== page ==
State Education Commissioner Stefan Pryor with Special Master Steven Adamowski Jacqueline Rabe Thomas / The CT Mirror
State Education Commissioner Stefan Pryor with Special Master Steven Adamowski
State Education Commissioner Stefan Pryor with Special Master Steven Adamowski Jacqueline Rabe Thomas / The CT Mirror

Three years after the state took over Windham Public Schools amid concerns about low achievement and a divided locally elected school board, the state has agreed to return day-to-day operation to local officials.

While the tenure of the state-appointed “special master” will end June 30 in Windham, the state’s education commissioner will still have veto authority over whom the superintendent will be until July 2019.

The intention behind the resolution approved unanimously by the State Board of Education this week is to have the locally elected board working with the education commissioner to determine the identity of the new superintendent.

Teachers in the district, who routinely butted heads with Special Master Steven Adamowski, are happy with the news.

“This welcome change shows that political leaders and school officials at the local and state level have been listening to the concerns of teachers, parents and advocates. We have always said that public education works best with meaningful community input,” said Randall Prose, a social studies teacher at Windham High School and the president of Windham Federation of Teachers. “We’re hopeful that these decisions will lead to a change for the better for our students in Windham.”

Both State Education Commissioner Stefan Pryor and State Board of Education Chairman Allan B. Taylor said the state’s divesting itself of the daily operations but remaining involved in leadership decisions is appropriate.

“It’s an in-between step between saying, ‘You’re on your own’ and still being involved,” said Taylor. “The expectation always was that his tenure would end when it was appropriate.”

Has Windham’s academic success improved?

Student achievement still has not risen in the 3,200-student Windham district during Adamowski’s tenure. Students in various grades each year take standardized tests in math, writing, reading and science. Of the 24 subject areas tested, the number of students who tested as proficient has decreased in 13 areas since Adamowksi took over the district.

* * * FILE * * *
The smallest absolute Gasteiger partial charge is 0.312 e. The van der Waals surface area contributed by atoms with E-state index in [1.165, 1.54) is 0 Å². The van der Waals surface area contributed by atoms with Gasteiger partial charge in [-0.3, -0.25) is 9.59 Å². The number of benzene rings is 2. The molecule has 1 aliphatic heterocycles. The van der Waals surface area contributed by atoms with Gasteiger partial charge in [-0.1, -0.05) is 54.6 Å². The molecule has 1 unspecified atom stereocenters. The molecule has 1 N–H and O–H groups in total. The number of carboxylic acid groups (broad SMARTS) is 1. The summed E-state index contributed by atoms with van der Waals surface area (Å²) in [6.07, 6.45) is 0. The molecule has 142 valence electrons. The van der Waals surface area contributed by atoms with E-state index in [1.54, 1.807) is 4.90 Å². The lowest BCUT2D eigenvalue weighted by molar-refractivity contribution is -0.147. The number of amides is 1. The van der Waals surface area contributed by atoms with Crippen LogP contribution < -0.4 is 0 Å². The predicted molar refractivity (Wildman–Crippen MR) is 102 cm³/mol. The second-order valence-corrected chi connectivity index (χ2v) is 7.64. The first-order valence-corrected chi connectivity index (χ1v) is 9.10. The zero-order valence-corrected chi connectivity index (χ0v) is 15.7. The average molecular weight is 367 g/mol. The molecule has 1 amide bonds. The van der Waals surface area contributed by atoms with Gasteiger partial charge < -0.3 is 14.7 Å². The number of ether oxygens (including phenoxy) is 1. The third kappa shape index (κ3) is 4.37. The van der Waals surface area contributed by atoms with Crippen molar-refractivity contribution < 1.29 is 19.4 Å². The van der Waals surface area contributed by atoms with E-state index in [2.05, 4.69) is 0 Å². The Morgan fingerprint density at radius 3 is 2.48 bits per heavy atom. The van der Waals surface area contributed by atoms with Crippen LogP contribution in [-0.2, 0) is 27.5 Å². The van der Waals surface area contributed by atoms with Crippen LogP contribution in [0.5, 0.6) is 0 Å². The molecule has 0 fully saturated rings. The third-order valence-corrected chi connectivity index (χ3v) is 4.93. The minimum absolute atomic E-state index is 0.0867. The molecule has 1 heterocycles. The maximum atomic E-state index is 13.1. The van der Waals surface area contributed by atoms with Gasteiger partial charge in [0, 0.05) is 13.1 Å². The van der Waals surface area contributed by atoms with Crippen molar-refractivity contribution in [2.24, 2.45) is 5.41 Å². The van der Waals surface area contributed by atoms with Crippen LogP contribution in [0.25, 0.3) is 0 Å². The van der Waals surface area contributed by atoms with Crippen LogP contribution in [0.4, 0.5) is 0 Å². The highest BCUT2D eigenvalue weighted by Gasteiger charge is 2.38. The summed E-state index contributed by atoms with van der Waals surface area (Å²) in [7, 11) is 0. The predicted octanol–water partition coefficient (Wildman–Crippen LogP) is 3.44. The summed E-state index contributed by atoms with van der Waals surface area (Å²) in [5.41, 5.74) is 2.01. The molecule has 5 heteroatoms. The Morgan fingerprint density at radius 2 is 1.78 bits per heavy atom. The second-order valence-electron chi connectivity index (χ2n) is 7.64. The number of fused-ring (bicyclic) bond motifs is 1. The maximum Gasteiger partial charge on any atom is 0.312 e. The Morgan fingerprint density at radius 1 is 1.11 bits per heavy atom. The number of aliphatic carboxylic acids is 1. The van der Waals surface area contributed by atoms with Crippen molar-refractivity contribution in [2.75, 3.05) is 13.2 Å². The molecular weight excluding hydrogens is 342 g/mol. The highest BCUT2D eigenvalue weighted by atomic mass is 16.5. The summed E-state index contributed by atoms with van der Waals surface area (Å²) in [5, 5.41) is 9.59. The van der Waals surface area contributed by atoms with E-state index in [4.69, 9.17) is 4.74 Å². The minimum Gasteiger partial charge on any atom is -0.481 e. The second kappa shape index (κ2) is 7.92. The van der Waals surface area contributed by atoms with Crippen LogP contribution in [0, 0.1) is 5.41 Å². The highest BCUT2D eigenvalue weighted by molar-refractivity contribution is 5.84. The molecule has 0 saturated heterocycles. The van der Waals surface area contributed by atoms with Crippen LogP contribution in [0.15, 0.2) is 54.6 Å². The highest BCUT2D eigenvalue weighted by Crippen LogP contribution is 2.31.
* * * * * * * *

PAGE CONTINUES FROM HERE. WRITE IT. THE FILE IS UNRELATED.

When he came before the state board last fall, he told them he need one more school year for all the reforms he has launched to play out in the test scores.

Adamowski is expected to deliver a final report on the Windam “special master” involvement by September.

So why did the state board elect to end this involvement now?

Pryor said because the district is in the process of finding a new superintendent and its the perfect time. It’s also necessary to recuit someone without preconditions surrounding a state-appointed person running the day-to-day operations, he said.

“They will lead us into a new era without a special master,” he said during an interview. “We will be involved in the search [for a new superintendent]. The state will be involved in Windham still.”

Windham will get $750,000 a year on top of the other appropriations the town gets from the state for the state’s continued involvement. A similar arrangement was made in Bridgeport two years ago, with the state having veto authority in return for $3.5 million.

State officials say that because the locally-elected Windham Board of Education approved an identical resolution giving the state commissioner such authority over its superintendent pick, no legislative action is required.

The other district in the state with a “special master” — New London — is not affected by the state board’s vote this week. Adamowski’s current term there expires August 30. The adopted state biennium budget provides funding for his continued involvement in New London through June 2015.

Jacqueline was CT Mirror’s Education and Housing Reporter, and an original member of the CT Mirror staff, joining shortly before our January 2010 launch. Her awards include the best-of-show Theodore A. Driscoll Investigative Award from the Connecticut Society of Professional Journalists in 2019 for reporting on inadequate inmate health care, first-place for investigative reporting from the New England Newspaper and Press Association in 2020 for reporting on housing segregation, and two first-place awards from the National Education Writers Association in 2012. She was selected for a prestigious, year-long Propublica Local Reporting Network grant in 2019, exploring a range of affordable and low-income housing issues. Before joining CT Mirror, Jacqueline was a reporter, online editor and website developer for The Washington Post Co.’s Maryland newspaper chains. Jacqueline received an undergraduate degree in journalism from Bowling Green State University and a master’s in public policy from Trinity College.

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